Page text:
3. I had a question about the CNC milling: I’m guessing that the bed really needs to be leveled manually, and not using an “automatic” leveling routine with a contact sensor of some kind that adjusts the z axis based on the measured offsets, since that may lead to too much variance in the depth of cut on a thin PC board. Or am I overly cautious?

    1. On CNCs you typically level your bed by machining it ( typically using a “surfacing” operation that ensures the bed is then perfectly level with the spindle/axes ).

      1. Sorry about my comment, I think I understood him comment as talking about CNC milling in general, so I answered about surfacing, but obviously that’s completely irrelevant when talking about machining PCBs, you can’t do surfacing there ( or can you ? I’d be curious to know if it’s possible or ever makes sense. Maybe if the pcb is very flat already, and the copper is pretty thick, a surfacing pass might make sense ? )

    2. its not do much about the bed. the fiberglass has inconsistent thickness, varying .010″ at times. when making a .003″ cut it creates incomplete cuts or too much cut depth. autolevel maps the true height of the piece to be cut, the applies the difference the the z axis, boards come out very nice. opencncpilot is a nice grbl dender with autolevel, along with bcnc and chillipepper, there are also options for mach3.

      1. Not only do the have varying thickness, the boards you cut out from larger sheets inevitably have a bend or twist in them, and they’re mighty difficult to keep flat on the bed. If you double-side tape them, they’ll peel or bow off slightly.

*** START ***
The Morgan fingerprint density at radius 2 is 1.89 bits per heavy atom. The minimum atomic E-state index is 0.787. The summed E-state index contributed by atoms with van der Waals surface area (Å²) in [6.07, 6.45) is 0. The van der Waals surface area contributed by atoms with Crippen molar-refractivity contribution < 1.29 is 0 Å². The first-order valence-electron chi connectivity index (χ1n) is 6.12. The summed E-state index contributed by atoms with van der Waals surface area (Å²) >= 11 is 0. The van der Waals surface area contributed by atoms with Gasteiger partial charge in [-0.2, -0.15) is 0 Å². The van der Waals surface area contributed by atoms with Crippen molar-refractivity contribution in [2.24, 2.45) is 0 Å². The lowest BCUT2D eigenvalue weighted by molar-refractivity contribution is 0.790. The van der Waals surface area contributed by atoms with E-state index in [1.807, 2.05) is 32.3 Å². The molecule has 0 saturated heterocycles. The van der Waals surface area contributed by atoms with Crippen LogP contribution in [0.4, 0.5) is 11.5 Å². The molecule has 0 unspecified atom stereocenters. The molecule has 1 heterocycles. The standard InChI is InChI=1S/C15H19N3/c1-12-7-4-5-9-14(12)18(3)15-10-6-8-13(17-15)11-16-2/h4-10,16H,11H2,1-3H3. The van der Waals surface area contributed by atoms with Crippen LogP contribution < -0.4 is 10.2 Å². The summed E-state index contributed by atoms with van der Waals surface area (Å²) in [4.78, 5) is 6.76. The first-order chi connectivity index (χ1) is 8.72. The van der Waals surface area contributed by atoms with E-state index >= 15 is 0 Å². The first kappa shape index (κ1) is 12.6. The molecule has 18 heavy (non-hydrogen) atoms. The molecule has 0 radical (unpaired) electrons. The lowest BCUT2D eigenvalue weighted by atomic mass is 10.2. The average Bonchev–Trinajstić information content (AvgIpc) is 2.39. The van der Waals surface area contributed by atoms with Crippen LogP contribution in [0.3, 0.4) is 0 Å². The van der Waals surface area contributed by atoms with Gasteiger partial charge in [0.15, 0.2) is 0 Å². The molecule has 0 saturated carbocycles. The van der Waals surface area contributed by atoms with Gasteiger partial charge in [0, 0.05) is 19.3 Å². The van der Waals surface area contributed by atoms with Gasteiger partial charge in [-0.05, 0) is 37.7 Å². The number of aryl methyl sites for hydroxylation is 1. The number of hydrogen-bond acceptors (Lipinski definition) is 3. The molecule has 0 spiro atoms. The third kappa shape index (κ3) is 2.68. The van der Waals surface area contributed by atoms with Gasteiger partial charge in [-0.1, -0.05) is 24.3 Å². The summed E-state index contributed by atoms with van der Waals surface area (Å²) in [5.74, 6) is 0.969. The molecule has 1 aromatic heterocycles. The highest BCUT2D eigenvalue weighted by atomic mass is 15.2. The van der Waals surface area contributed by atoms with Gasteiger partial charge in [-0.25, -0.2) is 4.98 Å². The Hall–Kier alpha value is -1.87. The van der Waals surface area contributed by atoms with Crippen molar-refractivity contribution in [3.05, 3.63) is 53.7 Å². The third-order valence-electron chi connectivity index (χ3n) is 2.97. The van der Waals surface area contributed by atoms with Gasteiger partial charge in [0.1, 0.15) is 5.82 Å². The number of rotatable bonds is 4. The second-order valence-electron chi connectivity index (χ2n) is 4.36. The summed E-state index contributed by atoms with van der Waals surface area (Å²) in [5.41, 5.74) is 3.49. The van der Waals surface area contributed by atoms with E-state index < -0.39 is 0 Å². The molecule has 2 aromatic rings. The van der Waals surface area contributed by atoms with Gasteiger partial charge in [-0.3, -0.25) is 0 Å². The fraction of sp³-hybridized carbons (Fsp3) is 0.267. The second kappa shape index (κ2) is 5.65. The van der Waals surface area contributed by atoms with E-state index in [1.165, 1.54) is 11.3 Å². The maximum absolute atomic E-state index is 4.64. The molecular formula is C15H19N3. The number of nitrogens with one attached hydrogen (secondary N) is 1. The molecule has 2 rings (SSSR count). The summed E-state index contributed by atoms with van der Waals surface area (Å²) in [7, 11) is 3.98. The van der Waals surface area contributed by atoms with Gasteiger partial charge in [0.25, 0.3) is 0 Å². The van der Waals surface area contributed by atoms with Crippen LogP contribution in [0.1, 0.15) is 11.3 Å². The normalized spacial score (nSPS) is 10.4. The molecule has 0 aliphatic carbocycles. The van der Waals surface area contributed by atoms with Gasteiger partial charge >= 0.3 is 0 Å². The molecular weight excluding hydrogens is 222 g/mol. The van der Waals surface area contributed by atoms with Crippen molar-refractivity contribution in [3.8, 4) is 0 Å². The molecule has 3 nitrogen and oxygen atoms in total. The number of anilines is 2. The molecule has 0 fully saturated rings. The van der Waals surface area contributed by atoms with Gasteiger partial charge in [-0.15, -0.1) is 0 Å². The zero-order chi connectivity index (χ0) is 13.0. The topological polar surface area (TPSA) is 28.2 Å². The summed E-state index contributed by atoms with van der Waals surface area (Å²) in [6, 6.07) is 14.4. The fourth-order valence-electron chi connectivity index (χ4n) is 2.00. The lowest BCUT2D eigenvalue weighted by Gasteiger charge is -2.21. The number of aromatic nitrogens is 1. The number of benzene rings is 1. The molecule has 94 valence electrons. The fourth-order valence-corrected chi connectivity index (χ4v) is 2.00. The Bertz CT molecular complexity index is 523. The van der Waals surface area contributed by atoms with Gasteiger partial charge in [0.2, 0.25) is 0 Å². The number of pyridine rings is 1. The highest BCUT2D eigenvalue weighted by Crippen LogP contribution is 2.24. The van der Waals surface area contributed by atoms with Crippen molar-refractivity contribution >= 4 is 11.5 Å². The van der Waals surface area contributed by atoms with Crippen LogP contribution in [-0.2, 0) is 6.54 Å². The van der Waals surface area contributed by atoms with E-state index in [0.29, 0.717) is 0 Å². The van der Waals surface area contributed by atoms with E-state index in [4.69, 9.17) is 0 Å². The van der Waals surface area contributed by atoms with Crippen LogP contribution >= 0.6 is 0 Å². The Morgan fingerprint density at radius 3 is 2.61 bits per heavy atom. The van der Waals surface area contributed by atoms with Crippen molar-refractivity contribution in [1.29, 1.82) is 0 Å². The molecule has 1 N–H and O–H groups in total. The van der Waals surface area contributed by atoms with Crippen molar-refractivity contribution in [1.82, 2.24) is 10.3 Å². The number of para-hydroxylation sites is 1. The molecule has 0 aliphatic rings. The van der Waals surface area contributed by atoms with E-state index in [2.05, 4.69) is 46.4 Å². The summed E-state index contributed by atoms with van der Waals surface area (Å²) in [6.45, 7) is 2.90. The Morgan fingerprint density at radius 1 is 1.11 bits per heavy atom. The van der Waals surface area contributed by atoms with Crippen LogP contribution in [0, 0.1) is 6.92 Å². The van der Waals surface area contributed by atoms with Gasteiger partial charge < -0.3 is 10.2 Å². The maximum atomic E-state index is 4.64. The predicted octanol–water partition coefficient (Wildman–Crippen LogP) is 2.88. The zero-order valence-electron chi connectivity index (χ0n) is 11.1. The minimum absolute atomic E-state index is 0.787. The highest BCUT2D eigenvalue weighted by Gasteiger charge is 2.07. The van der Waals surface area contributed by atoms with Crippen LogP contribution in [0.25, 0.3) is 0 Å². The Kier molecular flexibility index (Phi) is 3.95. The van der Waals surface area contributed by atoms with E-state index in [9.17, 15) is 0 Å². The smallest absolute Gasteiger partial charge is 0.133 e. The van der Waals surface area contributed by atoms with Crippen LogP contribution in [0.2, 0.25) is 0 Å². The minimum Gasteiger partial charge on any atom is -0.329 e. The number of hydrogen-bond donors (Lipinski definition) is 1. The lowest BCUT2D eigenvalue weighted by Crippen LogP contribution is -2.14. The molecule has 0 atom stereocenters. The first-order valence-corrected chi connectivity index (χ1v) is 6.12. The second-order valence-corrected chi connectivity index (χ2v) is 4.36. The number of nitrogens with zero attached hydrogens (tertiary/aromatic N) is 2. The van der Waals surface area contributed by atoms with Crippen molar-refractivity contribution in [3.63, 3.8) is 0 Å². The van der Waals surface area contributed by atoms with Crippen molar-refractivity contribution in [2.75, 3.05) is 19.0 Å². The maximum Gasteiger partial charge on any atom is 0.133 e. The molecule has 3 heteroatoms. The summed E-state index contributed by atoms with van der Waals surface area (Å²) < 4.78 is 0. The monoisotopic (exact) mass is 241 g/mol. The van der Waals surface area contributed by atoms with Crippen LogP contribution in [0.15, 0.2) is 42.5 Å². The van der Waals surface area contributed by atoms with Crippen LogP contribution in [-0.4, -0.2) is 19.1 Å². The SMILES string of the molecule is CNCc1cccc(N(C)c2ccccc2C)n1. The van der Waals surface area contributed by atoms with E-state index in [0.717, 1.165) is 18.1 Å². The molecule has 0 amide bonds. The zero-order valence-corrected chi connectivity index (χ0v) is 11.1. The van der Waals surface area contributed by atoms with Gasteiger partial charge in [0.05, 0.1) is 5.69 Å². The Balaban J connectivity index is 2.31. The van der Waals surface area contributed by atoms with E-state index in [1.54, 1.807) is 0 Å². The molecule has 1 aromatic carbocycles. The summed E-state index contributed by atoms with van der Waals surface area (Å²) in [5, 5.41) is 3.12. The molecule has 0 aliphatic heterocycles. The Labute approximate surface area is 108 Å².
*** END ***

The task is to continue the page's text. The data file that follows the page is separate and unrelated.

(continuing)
3. Oh, you can definitely autolevel a PCB much more easily than anything non-conductive. Both BCNC and Chilipeppr have functionality allowing you to use a special gcode command (available in at least grbl) that’ll stop the bit once a circuit is made — so you clip one side of a circuit to your drill, and one side to the PCB itself, and probe at multiple points along the board to build a mesh. It works pretty flawlessly.

      1. Yes the Gcode you are looking for is G30 : . Smoothie also supports the XY version of that ( I think it might be G38 ) which is very nice to find the corner of a workpiece with the appropriate sensor ( or via the contact/circuit-closing method if working metal ).
        I find G30 for Z part finding, and for XY corner finding, is one of those techniques that lots of people put off learning/implementing on their machines, but once they finally stop procrastinating, it’s nearly universal how people love it and wonder how they could have lived without it.

  4. What are the limitations of CNCs like 3018-PROVer over smaller footprints like FPC or Hirose connectors or very small SMD microchips which have a very small spacing between pins. I’ve searched on the CNC specs to see what is the minimum motor step to check it can move at the desired precision but I can’t find such information. Is it only dependent on the drill bit diameter?

    1. The smallest footprint I’ve been able to mill on my PROVer v2 is TDFN-8, with trace widths of approximately 0.15mm. Issues with variable trace widths can be solved by using micro 2 flute flat end mills. The biggest problem you’ll have though is burring and the need for multiple depth cuts to keep vibration to a minimum. Then you have the problem of solder resist removal. Even with a spring loaded end-mill if your alignment is off you may trash those SMD pads.